That’s prompted both Russia and gas consuming countries in Europe to plan new pipelines bypassing Ukraine. For its part, Kyiv has repeatedly demanded price concessions from Moscow. Konstantin Simonov, General Director of the National Energy Safety Fund says Ukraine has been warned repeatedly about moves to market pricing for gas.

“For the last 5 years we can see huge amounts of discussions in Ukraine about the necessity of increasing gas prices and they spoke about this for ages and unfortunately the Ukraine did nothing to renovate its economy, to increase gas prices for common people. So why must we pay for our Slavonic brothers? I don’t understand these reasons.”

In 2008 alone, Gazprom waived around $8 billion worth of penalties, after Ukraine consumed less gas than it had contracted to buy. It’s widely thought that the newly-elected President of Ukraine, Viktor Yanukovich, came to Moscow – with yet another request.

For Russia to cut the price of gas to Ukraine – in effect, renegotiating a deal achieved just months ago between the two country’s prime ministers. But President Medvedev was not ready to discuss energy issues until Ukraine’s new government is formed.

“We have agreed that the governments and ministers of both countries will discuss energy cooperation – in gas and other areas.”

Ukraine’s ageing, Soviet-era pipeline network is another issue. The EU offered to help update it – but failed to find the money. Kommersant newspaper suggested, Kiev could let Russia run its gas transit system – as part of the negotiations on gas prices. Konstantin Simonov says the need to resolve the issues will remain well into the future.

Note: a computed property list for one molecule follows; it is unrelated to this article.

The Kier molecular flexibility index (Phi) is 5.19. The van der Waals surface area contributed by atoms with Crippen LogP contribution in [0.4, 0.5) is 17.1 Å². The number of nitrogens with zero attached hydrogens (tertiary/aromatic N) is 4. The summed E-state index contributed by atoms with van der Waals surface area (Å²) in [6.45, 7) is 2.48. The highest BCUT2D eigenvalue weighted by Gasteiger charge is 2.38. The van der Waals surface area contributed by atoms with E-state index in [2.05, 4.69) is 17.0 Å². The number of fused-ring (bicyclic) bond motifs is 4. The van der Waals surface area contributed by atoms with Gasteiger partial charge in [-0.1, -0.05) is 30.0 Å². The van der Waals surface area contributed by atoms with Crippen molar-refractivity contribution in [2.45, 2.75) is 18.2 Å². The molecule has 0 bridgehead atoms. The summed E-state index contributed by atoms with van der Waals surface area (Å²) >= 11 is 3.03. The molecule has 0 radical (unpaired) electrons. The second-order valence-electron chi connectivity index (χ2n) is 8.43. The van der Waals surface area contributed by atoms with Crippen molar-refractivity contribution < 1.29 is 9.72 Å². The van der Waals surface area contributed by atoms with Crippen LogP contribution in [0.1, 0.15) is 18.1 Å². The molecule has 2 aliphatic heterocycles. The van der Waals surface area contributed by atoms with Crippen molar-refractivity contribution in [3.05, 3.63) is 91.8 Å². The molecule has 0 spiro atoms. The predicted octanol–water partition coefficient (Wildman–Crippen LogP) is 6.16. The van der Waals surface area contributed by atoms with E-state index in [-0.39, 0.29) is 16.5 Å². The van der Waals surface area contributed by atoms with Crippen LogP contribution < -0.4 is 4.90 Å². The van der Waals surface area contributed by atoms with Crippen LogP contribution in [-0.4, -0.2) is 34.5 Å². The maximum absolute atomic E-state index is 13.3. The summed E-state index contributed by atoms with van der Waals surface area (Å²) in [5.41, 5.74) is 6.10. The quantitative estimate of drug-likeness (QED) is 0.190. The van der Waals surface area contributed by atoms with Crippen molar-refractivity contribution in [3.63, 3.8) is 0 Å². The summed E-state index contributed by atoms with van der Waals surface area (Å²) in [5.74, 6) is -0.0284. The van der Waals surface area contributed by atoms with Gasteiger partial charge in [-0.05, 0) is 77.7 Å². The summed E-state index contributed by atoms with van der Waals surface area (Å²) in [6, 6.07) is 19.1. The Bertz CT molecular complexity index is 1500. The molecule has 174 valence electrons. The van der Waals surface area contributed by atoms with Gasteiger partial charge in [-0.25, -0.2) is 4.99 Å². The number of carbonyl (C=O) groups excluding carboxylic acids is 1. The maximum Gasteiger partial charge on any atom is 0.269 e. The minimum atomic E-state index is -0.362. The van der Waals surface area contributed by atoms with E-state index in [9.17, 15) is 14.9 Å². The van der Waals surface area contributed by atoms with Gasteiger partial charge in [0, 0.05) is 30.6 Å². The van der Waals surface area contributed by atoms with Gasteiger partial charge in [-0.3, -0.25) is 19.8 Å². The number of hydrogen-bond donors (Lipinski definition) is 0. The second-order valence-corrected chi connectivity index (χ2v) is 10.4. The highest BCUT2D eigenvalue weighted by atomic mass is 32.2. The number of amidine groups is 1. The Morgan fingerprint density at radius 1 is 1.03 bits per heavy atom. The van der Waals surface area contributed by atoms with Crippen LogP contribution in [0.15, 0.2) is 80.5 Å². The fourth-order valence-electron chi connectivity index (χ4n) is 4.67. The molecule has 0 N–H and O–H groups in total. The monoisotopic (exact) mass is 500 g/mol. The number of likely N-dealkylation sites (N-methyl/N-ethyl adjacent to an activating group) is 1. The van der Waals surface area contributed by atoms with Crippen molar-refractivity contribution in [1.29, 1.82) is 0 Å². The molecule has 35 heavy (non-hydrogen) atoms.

“It’s impossible to avoid Ukraine in the next 10 to 15 yars, even if we build Nord Stream, even if we build South Stream – we must live with Ukraine.”

For his part, Ukraine’s new president seems more willing to live with Moscow.  But the best intentions still won’t pay the bills. And with its economy in crisis, analysts say Ukraine will struggle to pay its gas bills, whatever the price.

Novinite: Bulgaria, Serbia, Greece Sign Pipeline Deals

Bulgaria: Bulgaria, Serbia, Greece Sign Pipeline Deals
The European-funded Nabucco gas pipeline project gathers momentum, as the EC allocates funding, and Bulgaria signs contracts with Serbia and Greece. Photo by europa.eu

Bulgaria, which shares part of the EUR 200 M allocated for the Nabucco gas pipeline project, is in the process of signing agreements with neigbors Serbia and Greece for inter-connecting pipelines.

The European Commission (EC) has approved the allocation of funding for the pipeline and for gas connections between Bulgaria, Romania and Greece.

The money is part of the second group of projects in the European plan for economic recovery. Totaling EUR 2,3 B, it includes 43 energy projects.